Erin O’Neil ’17 will spend the first six months after graduation in Asia, thanks to her experiences at Butler.

By Hayley Ross ’17

On May 6, Butler’s Class of 2017 will walk across Hinkle Fieldhouse, accept their diplomas, and step into the next chapter of their lives.

For Erin O’Neil ’17, that next step happens to be over 7,000 miles away. In June, she is heading back to China, where she spent her summer with the Butler in Asia program. (More about the program is below.)

“I thought about traveling China after college and my whole body filled with excitement,” said O’Neil, a Digital Media Production major from Columbus, Ohio. “It’s not a permanent job, but it’s a passion, and I would so much rather do that than anything.”

Her job is with the company Collective Responsibility, where she was a digital media intern this summer. The company helps businesses become more sustainable, and provides companies with research about the development of civil society, business sustainability, and social development in Asia.

“My primary role was to create graphics for the research projects and blogs they were working on,” O’Neil said. “I also worked a lot with the founder, Rich Brubaker. I’ve even been doing freelance work for him since I came home.”

O’Neil originally went on the summer program because she thought it would look good for the Fulbright-National Geographic Storytelling Fellowship. She had planned to apply for the fellowship this semester so she could focus on sustainability and urbanization.

After hearing a panel of fellows talk, she realized it wasn’t her path.

“It was a really hard decision not to apply, but I realized it wasn’t right for me at this moment,” she said. “I didn’t feel I had the story I wanted to tell. The decision was devastating, but I knew I would find something else”

That something else ended up coming from the founder of Collective Responsibility. Throughout the summer she worked with Brubaker, and he trusted her to help him with his vlog series on entrepreneurship in Asia.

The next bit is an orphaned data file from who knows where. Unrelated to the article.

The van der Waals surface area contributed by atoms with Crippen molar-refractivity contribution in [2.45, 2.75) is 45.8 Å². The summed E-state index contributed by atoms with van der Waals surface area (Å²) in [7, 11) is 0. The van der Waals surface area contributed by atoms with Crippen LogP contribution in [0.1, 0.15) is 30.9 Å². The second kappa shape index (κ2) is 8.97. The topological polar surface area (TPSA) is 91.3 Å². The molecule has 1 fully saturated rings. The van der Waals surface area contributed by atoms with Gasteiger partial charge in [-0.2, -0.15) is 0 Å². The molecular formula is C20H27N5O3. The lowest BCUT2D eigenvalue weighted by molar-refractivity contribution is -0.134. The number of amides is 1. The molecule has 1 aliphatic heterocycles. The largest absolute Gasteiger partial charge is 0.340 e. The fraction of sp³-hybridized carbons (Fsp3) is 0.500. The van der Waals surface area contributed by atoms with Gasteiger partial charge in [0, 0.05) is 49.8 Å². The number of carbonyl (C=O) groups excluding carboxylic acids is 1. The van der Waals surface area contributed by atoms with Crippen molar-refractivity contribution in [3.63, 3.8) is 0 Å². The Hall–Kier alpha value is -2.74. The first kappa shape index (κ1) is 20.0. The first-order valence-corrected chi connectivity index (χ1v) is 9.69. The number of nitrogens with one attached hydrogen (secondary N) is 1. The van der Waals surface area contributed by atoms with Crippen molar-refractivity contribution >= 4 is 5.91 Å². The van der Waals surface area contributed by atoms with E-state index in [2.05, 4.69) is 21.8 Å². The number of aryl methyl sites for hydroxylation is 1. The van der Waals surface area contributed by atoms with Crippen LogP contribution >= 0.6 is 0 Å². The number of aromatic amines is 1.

“He emailed me this semester and says ‘I have an offer,’” she said. “’How do you feel about coming back to work for me?’ He made a comment about adding stamps to my passport and I immediately got excited.”

There was one line in particular that convinced her: “Expenses obviously paid. Equipment provided. Salary to be discussed. Awesome sh– guaranteed.”

He wants to interview entrepreneurs and sustainability ambassadors all over Asia for a video series that hopes to inspire sustainable practices worldwide. She will be traveling Asia for 3-6 months.

“After I freaked out, I thought a lot about where I see myself six months after graduation, and that is a bit intimidating. But I’m helping someone create positive social change and that’s my dream job.”

Now, O’Neil can’t imagine not going to Shanghai this summer. She says between the GALA program (Global Adventures in the Liberal Arts) and Butler in Asia, she has gotten opportunities she would never have dreamed of.

“I owe my entire Butler experience to the Center for Global Education,” she said. “The personal experiences I have gained are entirely thanks to the opportunities they gave me.”

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The Butler in Asia program is the product of a generous grant from the Freeman Foundation, whose aim is to provide U.S. college students “real work experiences in real work settings with direct interaction with local people in east and southeast Asia.”  This is an excellent experience offering students the long-term benefits of study abroad and resume-building opportunity of an internship.

Butler is one of only 23 universities in the United States that the Freeman Foundation is working with to create internship programs in East and Southeast Asia.

During the summer of 2015, the foundation awarded $99,500 for the initial summer internship program, which resulted in 19 students going to Shanghai. It followed up with a $339,000, two-year grant to expand the program both in students and in locations. The result: 19 students, including O’Neil, spent the summer of 2016 in Shanghai.

This summer, 45 students are slated to go—25 to Shanghai and 10 each in Beijing and Singapore.

The planning and implementing of the grant is done by Butler’s Center for Global Education, which works with nearly one-third of Butler students to have an overseas experience during their four years.

 

 

 

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